It’s been very cold outside lately, making it much easier to keep with my book a week pledge. I love to read, but I have to admit I find it much easier to find the time during the winter months. In the summer, I get sidetracked. Easily.
Today I finished Sweet Salt Air, by Barbara Delinsky. In my opinion, Barbara is the Tom Hanks of the publishing world. A gem of a talent, but not necessarily always front-and-center when it comes to publicity. Maybe that is why I don’t seem to think of her as often when choosing a new read. Sweet Salt Air was published in 2013 and it was only recently I ‘noticed’ it on the Barnes & Noble bookshelf.
What a wonderful read! I devoured it…
My Amazon review:
First, the friendship between Nicole and Charlotte rang so believably true, I could feel it. Even with a ten-year separation, their reunion felt real. When old secrets come out, the meltdown of the friendship also felt real. Driven by hurt, pain, and anger, each woman behaved as one would imagine under the circumstances. Their relationship, whatever stage it was in at any given time, remains ‘real-feel’ throughout. Over time the friendship began to resurrect itself, slowly, with caution, as one would expect. The dynamics between them were fantastic.
As is the case with so many male leads, Leo was a little too-good-to-be-true overall. That being said, I liked him anyway. I liked his evolution. He had flaws. He had a rough childhood. He had secrets. But he didn’t use any of that as a crutch or excuse. He dealt with the aspects that needed to be fixed and became one of my favorite characters.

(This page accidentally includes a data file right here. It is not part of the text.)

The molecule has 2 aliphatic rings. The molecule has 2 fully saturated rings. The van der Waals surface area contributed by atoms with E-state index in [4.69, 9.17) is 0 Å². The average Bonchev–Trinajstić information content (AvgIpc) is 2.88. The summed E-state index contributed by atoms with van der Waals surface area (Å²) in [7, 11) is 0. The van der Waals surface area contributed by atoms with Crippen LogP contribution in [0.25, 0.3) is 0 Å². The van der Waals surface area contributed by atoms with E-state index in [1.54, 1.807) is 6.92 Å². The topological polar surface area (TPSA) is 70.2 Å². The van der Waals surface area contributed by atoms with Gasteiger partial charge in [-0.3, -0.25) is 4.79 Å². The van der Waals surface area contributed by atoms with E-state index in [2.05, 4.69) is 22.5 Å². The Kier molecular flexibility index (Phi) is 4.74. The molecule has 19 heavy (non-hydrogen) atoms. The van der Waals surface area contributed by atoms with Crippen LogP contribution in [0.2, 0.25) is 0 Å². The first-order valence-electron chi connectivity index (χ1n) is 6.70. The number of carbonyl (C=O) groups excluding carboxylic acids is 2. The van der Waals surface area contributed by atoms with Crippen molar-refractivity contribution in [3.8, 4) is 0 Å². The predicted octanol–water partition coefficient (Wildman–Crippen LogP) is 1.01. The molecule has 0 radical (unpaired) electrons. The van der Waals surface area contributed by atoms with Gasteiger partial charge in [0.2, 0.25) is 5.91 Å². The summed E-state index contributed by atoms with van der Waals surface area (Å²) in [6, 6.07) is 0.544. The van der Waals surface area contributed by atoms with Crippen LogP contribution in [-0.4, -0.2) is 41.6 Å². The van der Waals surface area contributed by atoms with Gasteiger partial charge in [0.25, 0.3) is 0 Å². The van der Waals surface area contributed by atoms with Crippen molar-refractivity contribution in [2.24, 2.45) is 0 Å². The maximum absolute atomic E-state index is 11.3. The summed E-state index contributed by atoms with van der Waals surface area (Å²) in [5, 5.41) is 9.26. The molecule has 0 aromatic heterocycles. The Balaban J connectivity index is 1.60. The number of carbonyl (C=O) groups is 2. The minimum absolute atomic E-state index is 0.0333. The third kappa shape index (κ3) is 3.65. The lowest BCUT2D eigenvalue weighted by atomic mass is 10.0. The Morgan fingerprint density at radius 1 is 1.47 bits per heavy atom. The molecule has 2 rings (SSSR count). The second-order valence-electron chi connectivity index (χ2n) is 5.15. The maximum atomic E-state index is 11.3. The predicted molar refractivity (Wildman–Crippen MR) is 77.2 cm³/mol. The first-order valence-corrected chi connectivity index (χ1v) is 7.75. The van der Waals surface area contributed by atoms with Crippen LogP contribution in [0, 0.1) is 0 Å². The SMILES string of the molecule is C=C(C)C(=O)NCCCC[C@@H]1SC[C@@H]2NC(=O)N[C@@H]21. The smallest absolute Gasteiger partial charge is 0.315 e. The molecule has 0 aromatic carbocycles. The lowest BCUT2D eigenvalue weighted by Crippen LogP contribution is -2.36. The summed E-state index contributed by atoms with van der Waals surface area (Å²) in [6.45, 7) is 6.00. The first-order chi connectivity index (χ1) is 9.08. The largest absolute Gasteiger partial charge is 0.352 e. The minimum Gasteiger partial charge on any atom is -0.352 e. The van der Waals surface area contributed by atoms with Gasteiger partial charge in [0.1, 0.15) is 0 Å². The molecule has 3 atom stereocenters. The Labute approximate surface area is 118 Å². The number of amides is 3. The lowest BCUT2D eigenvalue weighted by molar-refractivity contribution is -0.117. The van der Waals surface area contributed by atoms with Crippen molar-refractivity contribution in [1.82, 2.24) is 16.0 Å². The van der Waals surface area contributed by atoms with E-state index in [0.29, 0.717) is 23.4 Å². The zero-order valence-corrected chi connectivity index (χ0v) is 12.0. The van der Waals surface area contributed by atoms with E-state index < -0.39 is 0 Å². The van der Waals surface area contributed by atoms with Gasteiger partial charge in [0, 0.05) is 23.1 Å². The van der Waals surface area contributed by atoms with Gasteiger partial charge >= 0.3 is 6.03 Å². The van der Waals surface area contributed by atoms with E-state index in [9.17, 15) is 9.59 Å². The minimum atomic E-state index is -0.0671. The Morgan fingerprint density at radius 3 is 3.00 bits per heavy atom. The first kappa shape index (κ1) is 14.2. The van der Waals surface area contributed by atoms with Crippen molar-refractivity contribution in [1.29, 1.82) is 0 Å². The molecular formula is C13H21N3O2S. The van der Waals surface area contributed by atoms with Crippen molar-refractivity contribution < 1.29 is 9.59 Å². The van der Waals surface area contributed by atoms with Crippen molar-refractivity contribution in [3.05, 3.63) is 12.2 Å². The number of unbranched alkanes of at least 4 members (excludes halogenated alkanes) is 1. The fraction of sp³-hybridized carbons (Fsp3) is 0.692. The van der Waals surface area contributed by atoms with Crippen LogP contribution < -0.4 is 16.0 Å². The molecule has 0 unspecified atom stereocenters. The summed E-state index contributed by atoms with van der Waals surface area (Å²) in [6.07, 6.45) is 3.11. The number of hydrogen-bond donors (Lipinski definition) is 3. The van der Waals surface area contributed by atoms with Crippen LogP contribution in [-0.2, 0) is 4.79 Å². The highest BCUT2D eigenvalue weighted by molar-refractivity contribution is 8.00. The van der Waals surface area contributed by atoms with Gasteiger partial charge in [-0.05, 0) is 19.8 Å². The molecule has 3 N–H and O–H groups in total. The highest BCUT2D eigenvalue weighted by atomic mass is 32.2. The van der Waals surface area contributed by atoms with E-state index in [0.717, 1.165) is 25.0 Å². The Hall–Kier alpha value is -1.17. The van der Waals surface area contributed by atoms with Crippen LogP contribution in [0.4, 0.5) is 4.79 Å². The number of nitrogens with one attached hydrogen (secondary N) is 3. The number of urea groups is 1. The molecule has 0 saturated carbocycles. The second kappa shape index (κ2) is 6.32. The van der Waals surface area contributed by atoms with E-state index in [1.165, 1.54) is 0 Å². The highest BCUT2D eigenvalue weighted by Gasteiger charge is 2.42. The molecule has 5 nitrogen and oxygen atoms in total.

Julian is strong, stoic in the face of his crisis, but not without vulnerability. He earned both my respect and my empathy.
Barbara does a wonderful job of presenting umbilical cord blood and stem cell transplant knowledge without talking down to the reader. Explanations and information flow with the story and do not read like Britannica with information dumps that only serve to validate the author’s investment in the research. Her description of setting paints a beautiful picture without weighing the story down or causing lags and slow spots. Even the secondary characters add to the story without overshadowing the main characters.
A well-written, well-researched novel that made me wonder why it’s been so long since I’ve read a Delinsky book. A solid 5-star read.
As I write this, I think back and try to recall a Barbara Delinsky book I’ve read and NOT cared for. Nothing comes to mind… Next review: ‘Lila‘, by Marilynne Robinson